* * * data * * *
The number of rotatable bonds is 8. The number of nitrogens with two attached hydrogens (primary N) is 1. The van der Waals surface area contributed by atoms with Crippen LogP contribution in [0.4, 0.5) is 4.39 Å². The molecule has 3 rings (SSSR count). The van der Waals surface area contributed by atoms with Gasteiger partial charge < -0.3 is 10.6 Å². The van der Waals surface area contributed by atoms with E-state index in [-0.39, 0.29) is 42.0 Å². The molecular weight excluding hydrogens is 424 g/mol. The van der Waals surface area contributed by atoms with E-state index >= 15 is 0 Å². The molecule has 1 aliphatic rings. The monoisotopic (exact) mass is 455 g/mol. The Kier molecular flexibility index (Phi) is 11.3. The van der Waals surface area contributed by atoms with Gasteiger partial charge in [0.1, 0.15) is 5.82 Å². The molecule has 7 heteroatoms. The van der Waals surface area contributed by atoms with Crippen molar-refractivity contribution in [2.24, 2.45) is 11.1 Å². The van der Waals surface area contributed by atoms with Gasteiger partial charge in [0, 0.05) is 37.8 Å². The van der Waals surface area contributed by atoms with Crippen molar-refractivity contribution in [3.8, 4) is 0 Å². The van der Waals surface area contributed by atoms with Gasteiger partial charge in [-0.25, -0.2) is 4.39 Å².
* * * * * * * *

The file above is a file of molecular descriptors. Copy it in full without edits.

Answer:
The number of rotatable bonds is 8. The number of nitrogens with two attached hydrogens (primary N) is 1. The van der Waals surface area contributed by atoms with Crippen LogP contribution in [0.4, 0.5) is 4.39 Å². The molecule has 3 rings (SSSR count). The van der Waals surface area contributed by atoms with Gasteiger partial charge < -0.3 is 10.6 Å². The van der Waals surface area contributed by atoms with E-state index in [-0.39, 0.29) is 42.0 Å². The molecular weight excluding hydrogens is 424 g/mol. The van der Waals surface area contributed by atoms with E-state index >= 15 is 0 Å². The molecule has 1 aliphatic rings. The monoisotopic (exact) mass is 455 g/mol. The Kier molecular flexibility index (Phi) is 11.3. The van der Waals surface area contributed by atoms with Gasteiger partial charge in [0.1, 0.15) is 5.82 Å². The molecule has 7 heteroatoms. The van der Waals surface area contributed by atoms with Crippen molar-refractivity contribution in [2.24, 2.45) is 11.1 Å². The van der Waals surface area contributed by atoms with Gasteiger partial charge in [0, 0.05) is 37.8 Å². The van der Waals surface area contributed by atoms with Crippen molar-refractivity contribution in [3.8, 4) is 0 Å². The van der Waals surface area contributed by atoms with Gasteiger partial charge in [-0.25, -0.2) is 4.39 Å².